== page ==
Join the Army if you fail," Bob Dylan sang in 1965, and his cheeky lyric reflected a certain reality. For decades, the U.S. military - while always attracting a share of high-achieving patriots - was often seen as a place where dropouts, misfits and delinquents could get a dose of structure and discipline. Not so in America's professional, all-volunteer military, where soldiers, sailors and Marines are expected to meet high standards, including a record of obeying the laws of the land they are sworn to defend.
But a war that had to be fought (in Afghanistan) and a war that never should have been fought (in Iraq) have left the Army and Marines today hard-pressed to meet recruitment targets. And so the standards have slipped. Last week, it was revealed that the number of Army recruits admitted on "conduct waivers" - those with criminal records - increased by about 25 percent last year over 2006. Most were for misdemeanors, but the Army more than doubled the number of recruits with felony convictions.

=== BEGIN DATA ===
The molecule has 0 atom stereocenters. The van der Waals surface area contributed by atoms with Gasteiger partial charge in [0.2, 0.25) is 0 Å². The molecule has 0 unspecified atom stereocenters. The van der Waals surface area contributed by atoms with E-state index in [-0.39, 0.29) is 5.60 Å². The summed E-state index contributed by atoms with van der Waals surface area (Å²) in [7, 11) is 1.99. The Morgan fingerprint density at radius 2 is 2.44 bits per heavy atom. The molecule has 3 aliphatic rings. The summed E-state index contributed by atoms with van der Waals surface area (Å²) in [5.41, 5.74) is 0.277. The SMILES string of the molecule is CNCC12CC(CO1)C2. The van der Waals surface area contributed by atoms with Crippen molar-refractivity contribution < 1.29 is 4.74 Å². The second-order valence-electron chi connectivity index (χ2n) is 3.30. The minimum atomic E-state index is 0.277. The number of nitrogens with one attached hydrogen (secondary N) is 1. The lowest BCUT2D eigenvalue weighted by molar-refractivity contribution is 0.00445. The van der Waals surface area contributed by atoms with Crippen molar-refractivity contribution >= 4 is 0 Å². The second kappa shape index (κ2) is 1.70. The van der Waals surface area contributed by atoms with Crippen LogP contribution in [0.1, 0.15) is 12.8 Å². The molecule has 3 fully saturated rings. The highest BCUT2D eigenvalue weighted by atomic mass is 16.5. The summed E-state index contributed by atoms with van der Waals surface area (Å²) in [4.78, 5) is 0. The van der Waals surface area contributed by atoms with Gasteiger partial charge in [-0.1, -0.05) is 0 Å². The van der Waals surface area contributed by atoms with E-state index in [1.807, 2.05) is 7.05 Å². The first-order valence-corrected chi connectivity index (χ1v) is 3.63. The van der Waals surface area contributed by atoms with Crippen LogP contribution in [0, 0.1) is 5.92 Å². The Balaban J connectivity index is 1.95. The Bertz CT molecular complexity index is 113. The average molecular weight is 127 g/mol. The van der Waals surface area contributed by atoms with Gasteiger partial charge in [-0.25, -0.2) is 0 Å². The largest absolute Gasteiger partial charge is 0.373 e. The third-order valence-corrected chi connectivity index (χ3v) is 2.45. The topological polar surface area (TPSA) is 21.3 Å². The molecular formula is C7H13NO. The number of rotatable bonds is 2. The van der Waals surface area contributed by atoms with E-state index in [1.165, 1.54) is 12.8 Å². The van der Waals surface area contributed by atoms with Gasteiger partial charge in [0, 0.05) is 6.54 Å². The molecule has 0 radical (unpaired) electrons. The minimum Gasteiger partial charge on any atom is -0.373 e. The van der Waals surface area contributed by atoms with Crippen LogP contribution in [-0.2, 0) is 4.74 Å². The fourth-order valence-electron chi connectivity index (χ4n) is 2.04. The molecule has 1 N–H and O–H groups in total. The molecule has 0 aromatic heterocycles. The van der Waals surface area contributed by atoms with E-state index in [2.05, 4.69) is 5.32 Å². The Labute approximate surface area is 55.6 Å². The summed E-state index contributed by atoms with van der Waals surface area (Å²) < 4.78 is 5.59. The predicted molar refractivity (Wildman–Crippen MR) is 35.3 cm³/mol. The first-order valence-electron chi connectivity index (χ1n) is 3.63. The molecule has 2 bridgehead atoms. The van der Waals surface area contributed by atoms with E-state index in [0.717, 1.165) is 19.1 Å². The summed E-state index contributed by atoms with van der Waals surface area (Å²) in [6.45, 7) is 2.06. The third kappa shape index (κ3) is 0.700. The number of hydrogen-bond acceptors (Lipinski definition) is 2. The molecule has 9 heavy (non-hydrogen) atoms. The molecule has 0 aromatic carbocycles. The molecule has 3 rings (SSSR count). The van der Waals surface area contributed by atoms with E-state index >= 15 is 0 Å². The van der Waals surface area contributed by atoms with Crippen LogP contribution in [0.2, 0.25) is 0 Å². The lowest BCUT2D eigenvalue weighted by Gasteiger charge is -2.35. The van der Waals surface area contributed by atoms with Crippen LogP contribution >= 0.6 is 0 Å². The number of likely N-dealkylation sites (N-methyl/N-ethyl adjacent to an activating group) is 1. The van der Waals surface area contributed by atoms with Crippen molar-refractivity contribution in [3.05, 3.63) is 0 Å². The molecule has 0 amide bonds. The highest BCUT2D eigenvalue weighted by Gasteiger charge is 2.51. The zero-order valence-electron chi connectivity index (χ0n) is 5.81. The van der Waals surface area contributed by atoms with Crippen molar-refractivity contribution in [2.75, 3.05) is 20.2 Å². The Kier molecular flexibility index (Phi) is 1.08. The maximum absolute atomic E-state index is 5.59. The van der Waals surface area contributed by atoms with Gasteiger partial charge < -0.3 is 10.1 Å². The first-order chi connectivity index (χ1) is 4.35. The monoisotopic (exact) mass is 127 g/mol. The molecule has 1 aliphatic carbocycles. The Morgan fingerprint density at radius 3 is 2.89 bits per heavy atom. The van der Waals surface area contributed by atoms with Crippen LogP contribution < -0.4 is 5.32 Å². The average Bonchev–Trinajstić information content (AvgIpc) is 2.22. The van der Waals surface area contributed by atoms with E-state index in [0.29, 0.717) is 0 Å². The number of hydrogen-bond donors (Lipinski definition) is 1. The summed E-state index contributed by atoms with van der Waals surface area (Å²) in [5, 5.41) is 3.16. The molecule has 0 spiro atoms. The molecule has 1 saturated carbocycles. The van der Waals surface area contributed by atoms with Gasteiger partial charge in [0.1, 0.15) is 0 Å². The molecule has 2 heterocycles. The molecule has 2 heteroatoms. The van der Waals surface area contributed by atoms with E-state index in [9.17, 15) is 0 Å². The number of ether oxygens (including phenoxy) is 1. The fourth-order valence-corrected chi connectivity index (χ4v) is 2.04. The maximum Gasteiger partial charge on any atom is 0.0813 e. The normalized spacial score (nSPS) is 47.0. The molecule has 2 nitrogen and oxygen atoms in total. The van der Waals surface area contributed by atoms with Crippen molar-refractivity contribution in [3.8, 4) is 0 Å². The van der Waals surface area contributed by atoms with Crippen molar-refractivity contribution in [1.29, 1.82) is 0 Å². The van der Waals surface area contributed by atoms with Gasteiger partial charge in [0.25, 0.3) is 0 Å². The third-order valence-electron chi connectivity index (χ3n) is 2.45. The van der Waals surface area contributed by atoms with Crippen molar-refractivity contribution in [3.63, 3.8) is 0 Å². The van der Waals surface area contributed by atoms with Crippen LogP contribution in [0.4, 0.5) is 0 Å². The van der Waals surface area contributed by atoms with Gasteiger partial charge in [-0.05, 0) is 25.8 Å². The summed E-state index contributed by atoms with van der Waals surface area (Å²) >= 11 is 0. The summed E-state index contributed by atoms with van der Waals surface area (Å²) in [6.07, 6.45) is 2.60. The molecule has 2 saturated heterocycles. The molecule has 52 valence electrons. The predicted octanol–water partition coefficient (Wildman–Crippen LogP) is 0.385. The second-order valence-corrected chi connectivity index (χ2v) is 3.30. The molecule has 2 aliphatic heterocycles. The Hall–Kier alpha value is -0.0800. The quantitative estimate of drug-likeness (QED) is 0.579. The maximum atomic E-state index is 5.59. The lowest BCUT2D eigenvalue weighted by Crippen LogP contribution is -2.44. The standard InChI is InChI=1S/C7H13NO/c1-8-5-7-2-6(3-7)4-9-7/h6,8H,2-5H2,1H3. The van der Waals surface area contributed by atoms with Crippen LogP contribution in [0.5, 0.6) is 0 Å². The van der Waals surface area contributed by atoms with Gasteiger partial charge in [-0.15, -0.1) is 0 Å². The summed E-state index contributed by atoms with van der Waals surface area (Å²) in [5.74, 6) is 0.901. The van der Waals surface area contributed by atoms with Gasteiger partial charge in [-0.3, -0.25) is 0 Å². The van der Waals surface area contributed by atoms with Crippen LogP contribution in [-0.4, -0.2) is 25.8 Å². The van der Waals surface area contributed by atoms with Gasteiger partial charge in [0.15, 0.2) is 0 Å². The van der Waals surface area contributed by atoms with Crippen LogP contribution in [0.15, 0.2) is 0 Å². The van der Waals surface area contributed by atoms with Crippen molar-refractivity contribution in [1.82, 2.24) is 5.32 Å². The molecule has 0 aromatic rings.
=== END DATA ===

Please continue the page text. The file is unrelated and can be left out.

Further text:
The United States' image overseas is poor, and each service member is an ambassador for American values. In such an environment, giving ex-offenders a chance at self-improvement can no longer be part of the military's mission. Indeed, it's deeply troubling that today's high-tech military - where even ordinary soldiers are expected to operate sophisticated equipment - needs to lower its standards to admit not just ex-convicts but many who failed to complete high school.
The fact that fewer qualified Americans are willing to serve is a reminder of how disconnected most are from the suffering and sacrifice of those serving in Iraq. Quickly ending our misadventure there will bring many benefits, not least an opportunity to begin to repair our once-proud military to face the tough tasks the future no doubt holds.